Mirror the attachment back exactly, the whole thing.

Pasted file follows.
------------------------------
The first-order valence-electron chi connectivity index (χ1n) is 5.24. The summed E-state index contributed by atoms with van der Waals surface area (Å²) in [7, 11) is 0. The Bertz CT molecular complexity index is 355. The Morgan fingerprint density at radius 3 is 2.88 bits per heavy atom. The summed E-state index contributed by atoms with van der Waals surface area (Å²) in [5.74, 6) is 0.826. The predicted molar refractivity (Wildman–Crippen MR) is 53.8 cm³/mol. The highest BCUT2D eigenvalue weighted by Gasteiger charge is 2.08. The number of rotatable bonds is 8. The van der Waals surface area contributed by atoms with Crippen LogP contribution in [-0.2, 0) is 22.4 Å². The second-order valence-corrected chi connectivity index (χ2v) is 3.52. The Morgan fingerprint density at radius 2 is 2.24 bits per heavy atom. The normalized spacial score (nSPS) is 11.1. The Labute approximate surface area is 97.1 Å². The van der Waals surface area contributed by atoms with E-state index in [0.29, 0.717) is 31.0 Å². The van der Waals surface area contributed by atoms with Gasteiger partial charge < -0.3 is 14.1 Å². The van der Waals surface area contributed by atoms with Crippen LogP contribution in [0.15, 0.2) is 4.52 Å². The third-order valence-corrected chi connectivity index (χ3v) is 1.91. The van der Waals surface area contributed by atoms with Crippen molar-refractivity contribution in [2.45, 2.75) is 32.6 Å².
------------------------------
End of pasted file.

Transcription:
The first-order valence-electron chi connectivity index (χ1n) is 5.24. The summed E-state index contributed by atoms with van der Waals surface area (Å²) in [7, 11) is 0. The Bertz CT molecular complexity index is 355. The Morgan fingerprint density at radius 3 is 2.88 bits per heavy atom. The summed E-state index contributed by atoms with van der Waals surface area (Å²) in [5.74, 6) is 0.826. The predicted molar refractivity (Wildman–Crippen MR) is 53.8 cm³/mol. The highest BCUT2D eigenvalue weighted by Gasteiger charge is 2.08. The number of rotatable bonds is 8. The van der Waals surface area contributed by atoms with Crippen LogP contribution in [-0.2, 0) is 22.4 Å². The second-order valence-corrected chi connectivity index (χ2v) is 3.52. The Morgan fingerprint density at radius 2 is 2.24 bits per heavy atom. The normalized spacial score (nSPS) is 11.1. The Labute approximate surface area is 97.1 Å². The van der Waals surface area contributed by atoms with E-state index in [0.29, 0.717) is 31.0 Å². The van der Waals surface area contributed by atoms with Gasteiger partial charge < -0.3 is 14.1 Å². The van der Waals surface area contributed by atoms with Crippen LogP contribution in [0.15, 0.2) is 4.52 Å². The third-order valence-corrected chi connectivity index (χ3v) is 1.91. The van der Waals surface area contributed by atoms with Crippen molar-refractivity contribution in [2.45, 2.75) is 32.6 Å².